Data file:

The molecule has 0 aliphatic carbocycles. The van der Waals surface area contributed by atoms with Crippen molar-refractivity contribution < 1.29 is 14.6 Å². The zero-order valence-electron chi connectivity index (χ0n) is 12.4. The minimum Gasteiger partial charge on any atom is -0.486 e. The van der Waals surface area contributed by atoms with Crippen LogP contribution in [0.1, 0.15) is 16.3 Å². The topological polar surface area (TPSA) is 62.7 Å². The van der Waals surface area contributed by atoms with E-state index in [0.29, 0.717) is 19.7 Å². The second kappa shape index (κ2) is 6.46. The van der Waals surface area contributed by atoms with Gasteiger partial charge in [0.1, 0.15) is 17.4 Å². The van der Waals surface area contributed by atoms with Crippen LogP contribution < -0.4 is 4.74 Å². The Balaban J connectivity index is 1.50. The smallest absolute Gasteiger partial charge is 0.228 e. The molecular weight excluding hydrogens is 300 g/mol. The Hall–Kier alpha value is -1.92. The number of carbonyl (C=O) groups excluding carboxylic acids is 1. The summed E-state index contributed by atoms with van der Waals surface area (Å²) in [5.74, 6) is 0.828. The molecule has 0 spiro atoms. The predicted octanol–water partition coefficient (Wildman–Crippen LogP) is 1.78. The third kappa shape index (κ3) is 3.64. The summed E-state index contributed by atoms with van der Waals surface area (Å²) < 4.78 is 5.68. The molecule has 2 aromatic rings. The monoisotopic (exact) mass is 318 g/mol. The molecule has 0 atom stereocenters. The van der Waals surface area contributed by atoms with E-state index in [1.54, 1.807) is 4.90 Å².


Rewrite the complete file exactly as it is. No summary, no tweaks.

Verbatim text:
The molecule has 0 aliphatic carbocycles. The van der Waals surface area contributed by atoms with Crippen molar-refractivity contribution < 1.29 is 14.6 Å². The zero-order valence-electron chi connectivity index (χ0n) is 12.4. The minimum Gasteiger partial charge on any atom is -0.486 e. The van der Waals surface area contributed by atoms with Crippen LogP contribution in [0.1, 0.15) is 16.3 Å². The topological polar surface area (TPSA) is 62.7 Å². The van der Waals surface area contributed by atoms with E-state index in [0.29, 0.717) is 19.7 Å². The second kappa shape index (κ2) is 6.46. The van der Waals surface area contributed by atoms with Gasteiger partial charge in [0.1, 0.15) is 17.4 Å². The van der Waals surface area contributed by atoms with Crippen LogP contribution < -0.4 is 4.74 Å². The Balaban J connectivity index is 1.50. The smallest absolute Gasteiger partial charge is 0.228 e. The molecular weight excluding hydrogens is 300 g/mol. The Hall–Kier alpha value is -1.92. The number of carbonyl (C=O) groups excluding carboxylic acids is 1. The summed E-state index contributed by atoms with van der Waals surface area (Å²) in [5.74, 6) is 0.828. The molecule has 0 spiro atoms. The predicted octanol–water partition coefficient (Wildman–Crippen LogP) is 1.78. The third kappa shape index (κ3) is 3.64. The summed E-state index contributed by atoms with van der Waals surface area (Å²) < 4.78 is 5.68. The molecule has 2 aromatic rings. The monoisotopic (exact) mass is 318 g/mol. The molecule has 0 atom stereocenters. The van der Waals surface area contributed by atoms with E-state index in [1.54, 1.807) is 4.90 Å².